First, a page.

selection as president pro tempore, and
he has presided' over the Senate in a
most acceptable manner.
The House has been under an entirely
new administration. With the retire
ment of ex-Speaker Read, the majority
selected a new Speaker. This meant
much, for of late years the power in the
hands of the Speaker and his influence
on legislation have grown steadily great
er. General David B. Henderson, of Iowa,
who became the unanimous choice of the
Republican caucus, has been one of the
recognized leaders on the Republican side.
The great success of his administration
has been more surprising for the fact
that he had previously ben considered a
debater and not a parliamentarian. The
Speaker has presided with a firmness
and a fairness that have won for him
the admiration and esteem of the mem
bers of both sides. He has created no
animosity, and his re-election as Speaker
Is a foregone conclusion.
Mr. Payne, of New York, who became
chairman of the ways and means com
mittee, upon the death of the late Rep
resentative DIngley. of Maine, succeeded
to the floor leadership of th majority,
and Mr. Richardson, of Tennessee, be
came leader of the minority, succeeding
Mr. Bailey, of Texas.
Appropriations Unusually Large.
The appropriations of the present Con
gress will reach an unusually large fig
ure, aggregating for the two sessions ap
proximately 51,457,263,457. This Is about
5110,000.000 less than the aggregate appro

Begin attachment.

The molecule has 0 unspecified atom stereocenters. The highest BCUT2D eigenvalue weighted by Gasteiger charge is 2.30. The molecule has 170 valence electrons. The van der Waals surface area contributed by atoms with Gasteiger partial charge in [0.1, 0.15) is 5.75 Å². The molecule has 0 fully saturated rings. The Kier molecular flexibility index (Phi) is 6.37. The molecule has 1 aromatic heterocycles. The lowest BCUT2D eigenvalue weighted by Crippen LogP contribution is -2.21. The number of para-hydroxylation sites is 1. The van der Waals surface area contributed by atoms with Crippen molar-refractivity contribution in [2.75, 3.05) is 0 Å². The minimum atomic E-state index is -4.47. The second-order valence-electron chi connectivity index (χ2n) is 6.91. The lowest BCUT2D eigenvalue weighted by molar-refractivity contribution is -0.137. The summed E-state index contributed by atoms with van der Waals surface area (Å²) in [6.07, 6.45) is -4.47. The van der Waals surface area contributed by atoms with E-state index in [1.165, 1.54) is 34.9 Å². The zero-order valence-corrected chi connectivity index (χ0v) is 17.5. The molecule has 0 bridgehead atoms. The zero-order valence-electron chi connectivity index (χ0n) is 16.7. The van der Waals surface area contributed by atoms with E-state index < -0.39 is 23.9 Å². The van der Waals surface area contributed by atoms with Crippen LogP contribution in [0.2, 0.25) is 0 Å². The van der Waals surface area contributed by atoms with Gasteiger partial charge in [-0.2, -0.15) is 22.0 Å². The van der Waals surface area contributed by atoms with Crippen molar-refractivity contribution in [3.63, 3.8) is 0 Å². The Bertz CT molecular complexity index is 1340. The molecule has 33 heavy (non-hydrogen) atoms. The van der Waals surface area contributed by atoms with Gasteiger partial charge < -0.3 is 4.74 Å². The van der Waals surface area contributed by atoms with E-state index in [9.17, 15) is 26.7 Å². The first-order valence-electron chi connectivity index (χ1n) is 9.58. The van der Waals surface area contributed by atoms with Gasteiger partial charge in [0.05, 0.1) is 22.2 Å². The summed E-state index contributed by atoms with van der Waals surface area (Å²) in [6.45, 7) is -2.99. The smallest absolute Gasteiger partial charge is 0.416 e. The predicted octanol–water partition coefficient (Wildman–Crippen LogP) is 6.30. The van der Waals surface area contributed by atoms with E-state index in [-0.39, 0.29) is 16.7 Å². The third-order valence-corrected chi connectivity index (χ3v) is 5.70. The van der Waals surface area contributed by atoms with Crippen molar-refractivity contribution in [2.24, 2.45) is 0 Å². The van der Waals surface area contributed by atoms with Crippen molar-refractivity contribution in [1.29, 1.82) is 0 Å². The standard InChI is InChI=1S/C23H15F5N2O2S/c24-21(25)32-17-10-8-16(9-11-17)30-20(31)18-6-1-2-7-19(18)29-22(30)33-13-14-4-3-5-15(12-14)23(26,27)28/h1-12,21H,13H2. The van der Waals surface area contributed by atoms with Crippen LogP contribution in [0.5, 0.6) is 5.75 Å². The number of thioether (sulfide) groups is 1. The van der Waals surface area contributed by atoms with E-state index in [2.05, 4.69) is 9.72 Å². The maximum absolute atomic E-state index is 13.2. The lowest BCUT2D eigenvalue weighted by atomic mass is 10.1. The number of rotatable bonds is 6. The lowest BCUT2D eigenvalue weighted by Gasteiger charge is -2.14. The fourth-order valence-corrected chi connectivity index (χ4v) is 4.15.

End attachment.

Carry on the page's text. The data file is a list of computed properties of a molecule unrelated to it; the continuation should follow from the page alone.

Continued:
priations of tho preceding Congress,
which, however, covered the period of the
Spanish War, when the appropriations
ran, in a single year, up to 5S33.231.615.
The totals for the last two sessions of
the present Congress, as recently sum
marized by Chairman Cannon, of the
House committee on appropriations. Is
Appropriations, first session. Including
sinking fund, 5710,150,862.
Appropriations, second session, includ
ing sinking fund. 5747,118,595.
Reorganization of Army.
The act reorganizing the Army and
placing the military establishment on a
permanent basis probably Is the most Im
portant piece of general legislation en
acted. Instead of planning a temporary exten
sion of the Volunteer establishment made
necessary In the war with Spain, Secre
tary Root devised a measure for a com
plete reorganization of the Army on
modern military lines, with a maximum
force of 100,000 men. and a minimum of
about' 63.000. The House passed the bill
before the holidays, but there was con
siderable delay in the Senate; and it
was not until February 2 that the meas
ure became effective as a law. As finally
enacted, it provides a standing Army to
consist of 15 regiments of cavalry, a
corps of artillery, 30 regiments of infan
try, one Lleutenant-General, six Major
Generals, 15 Brigadier-Generals, and the
usual staff corps. The old regimental or
ganization of the artillery is discontinued.
Authority is given the President to en
list natives of the Philippines, when ne
cessity requires, not to exceed 12,000 men.
A provisional regiment of Porto RIcans
also is provided. A feature of the act is
the prohibition of the sale of intoxicat